The most extreme consequence for violating FERPA is the loss of federal education funds. To get to that point, however, would take willful disobedience of the Department of Education’s Family Policy Compliance Office (FPCO). 

Prior to banning institutions from receiving federal funds, FPCO takes a number of steps. Most FPCO investigations begin as complaints or are self-reported — and FPCO encourages schools to self-report since the ultimate goal isn’t punishment but rather voluntary compliance with FERPA.

Upon discovery of a violation, the FPCO first offers to help schools come into compliance with FERPA. If the institution still fails to fix the problem, FPCO may take punitive steps. According to training documents from the Department of Education, potential FERPA violation penalties include 

  • Cease and desist orders
  • Freezing payments from Department of Education programs
  • Denying eligibility for Department of Education funding

Again, these dire consequences won’t enter the picture unless an institution refuses to work with FPCO to improve its procedures. You’d have to completely ignore the law to risk the most serious penalties. “Ultimately, they could take away Department of Education funds,” Rooker says. “But that would take an institution not coming into compliance with FERPA after an investigation.” 

The best way to avoid FERPA violations, of course, is to provide adequate training for all relevant employees. We’ll discuss what that looks like in the next chapter. 

FERPA training

“The best protection for education records is training,” Rooker says. “There’s no substitute for that. You’re not going to know if your records are secure unless you’re really steeped in [FERPA].” So how do you provide FERPA training for teachers and other school staff? Many organizations provide FERPA certification programs; here are some of the top options:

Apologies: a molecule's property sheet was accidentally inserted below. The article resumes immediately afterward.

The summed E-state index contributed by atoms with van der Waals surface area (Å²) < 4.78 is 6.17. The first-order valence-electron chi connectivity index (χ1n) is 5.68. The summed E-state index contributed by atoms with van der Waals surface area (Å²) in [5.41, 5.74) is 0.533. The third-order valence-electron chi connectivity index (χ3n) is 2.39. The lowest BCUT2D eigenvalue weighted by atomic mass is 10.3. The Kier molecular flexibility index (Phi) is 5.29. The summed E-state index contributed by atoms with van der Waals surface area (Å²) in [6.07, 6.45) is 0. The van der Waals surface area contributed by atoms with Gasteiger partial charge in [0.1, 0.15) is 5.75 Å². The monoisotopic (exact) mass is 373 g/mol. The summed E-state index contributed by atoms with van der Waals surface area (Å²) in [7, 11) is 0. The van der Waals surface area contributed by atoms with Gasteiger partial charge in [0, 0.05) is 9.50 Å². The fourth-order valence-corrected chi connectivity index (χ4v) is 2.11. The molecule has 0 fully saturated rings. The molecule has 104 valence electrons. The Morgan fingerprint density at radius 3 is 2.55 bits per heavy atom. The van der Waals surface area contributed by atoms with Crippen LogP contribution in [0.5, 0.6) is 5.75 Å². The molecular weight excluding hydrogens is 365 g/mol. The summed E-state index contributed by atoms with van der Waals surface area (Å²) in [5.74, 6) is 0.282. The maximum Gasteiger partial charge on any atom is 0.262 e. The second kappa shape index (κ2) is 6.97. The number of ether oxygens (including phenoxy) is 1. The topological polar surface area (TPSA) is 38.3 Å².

• Conduct FERPA training in house. University registrars often provide FERPA training for teachers and other employees themselves. Initial and refresher training courses from experts at your institution can help reduce the likelihood of violations. Many postsecondary schools operate in-house FERPA certification programs for staff, including Purdue University, the University of Massachusetts Amherst, and Washington State University.        
  • Online training modules from the Department of Education. Free, introductory online training courses are available from the Department of Education’s Privacy Technical Assistance Center and the Student Privacy Policy Office. Courses may change and/or grow, but for now, they offer modules called FERPA 101: For Colleges & Universities, FERPA 101: For Local Education Agencies, and FERPA 201: Data Sharing under FERPA.     
  • FERPA compliance training from AACRAO. AACRAO offers FERPA training for faculty and staff at colleges and universities, both online and on campus. Rooker conducts interactive FERPA training through AACRAO and tailors each session to match the audience’s needs. During AACRAO FERPA training, “I start at the beginning of the regulations, hit the highlights, and, in the process, generate questions. I tell stories about investigations we did when I was at the Department and give vignettes about the way violations can happen,” Rooker says. “A lot of the training content is generated through interaction with the participants and answering their questions.”  

The goals of any FERPA training should include raising awareness among staff, covering compliance basics, and answering staff questions. Teachers as well as any employees with access to student data should receive FERPA training on an ongoing basis.